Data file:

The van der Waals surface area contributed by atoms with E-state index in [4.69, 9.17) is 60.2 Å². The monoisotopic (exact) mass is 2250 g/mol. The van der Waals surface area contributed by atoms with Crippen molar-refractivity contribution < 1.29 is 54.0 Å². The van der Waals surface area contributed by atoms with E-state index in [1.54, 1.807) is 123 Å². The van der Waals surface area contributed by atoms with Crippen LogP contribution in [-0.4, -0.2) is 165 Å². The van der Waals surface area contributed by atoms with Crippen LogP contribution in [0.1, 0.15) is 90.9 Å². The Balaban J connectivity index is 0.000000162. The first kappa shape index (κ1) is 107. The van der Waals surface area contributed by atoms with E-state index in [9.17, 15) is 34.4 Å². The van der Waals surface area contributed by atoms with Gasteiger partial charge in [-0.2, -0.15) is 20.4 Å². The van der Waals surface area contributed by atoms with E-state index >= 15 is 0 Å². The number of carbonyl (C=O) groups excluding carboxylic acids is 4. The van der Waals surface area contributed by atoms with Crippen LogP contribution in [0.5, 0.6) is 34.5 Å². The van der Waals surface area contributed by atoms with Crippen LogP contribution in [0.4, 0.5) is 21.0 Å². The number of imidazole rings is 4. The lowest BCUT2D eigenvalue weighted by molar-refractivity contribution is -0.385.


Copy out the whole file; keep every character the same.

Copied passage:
The van der Waals surface area contributed by atoms with E-state index in [4.69, 9.17) is 60.2 Å². The monoisotopic (exact) mass is 2250 g/mol. The van der Waals surface area contributed by atoms with Crippen molar-refractivity contribution < 1.29 is 54.0 Å². The van der Waals surface area contributed by atoms with E-state index in [1.54, 1.807) is 123 Å². The van der Waals surface area contributed by atoms with Crippen LogP contribution in [-0.4, -0.2) is 165 Å². The van der Waals surface area contributed by atoms with Crippen LogP contribution in [0.1, 0.15) is 90.9 Å². The Balaban J connectivity index is 0.000000162. The first kappa shape index (κ1) is 107. The van der Waals surface area contributed by atoms with E-state index in [9.17, 15) is 34.4 Å². The van der Waals surface area contributed by atoms with Gasteiger partial charge in [-0.2, -0.15) is 20.4 Å². The van der Waals surface area contributed by atoms with E-state index >= 15 is 0 Å². The number of carbonyl (C=O) groups excluding carboxylic acids is 4. The van der Waals surface area contributed by atoms with Crippen LogP contribution in [0.5, 0.6) is 34.5 Å². The van der Waals surface area contributed by atoms with Crippen LogP contribution in [0.4, 0.5) is 21.0 Å². The number of imidazole rings is 4. The lowest BCUT2D eigenvalue weighted by molar-refractivity contribution is -0.385.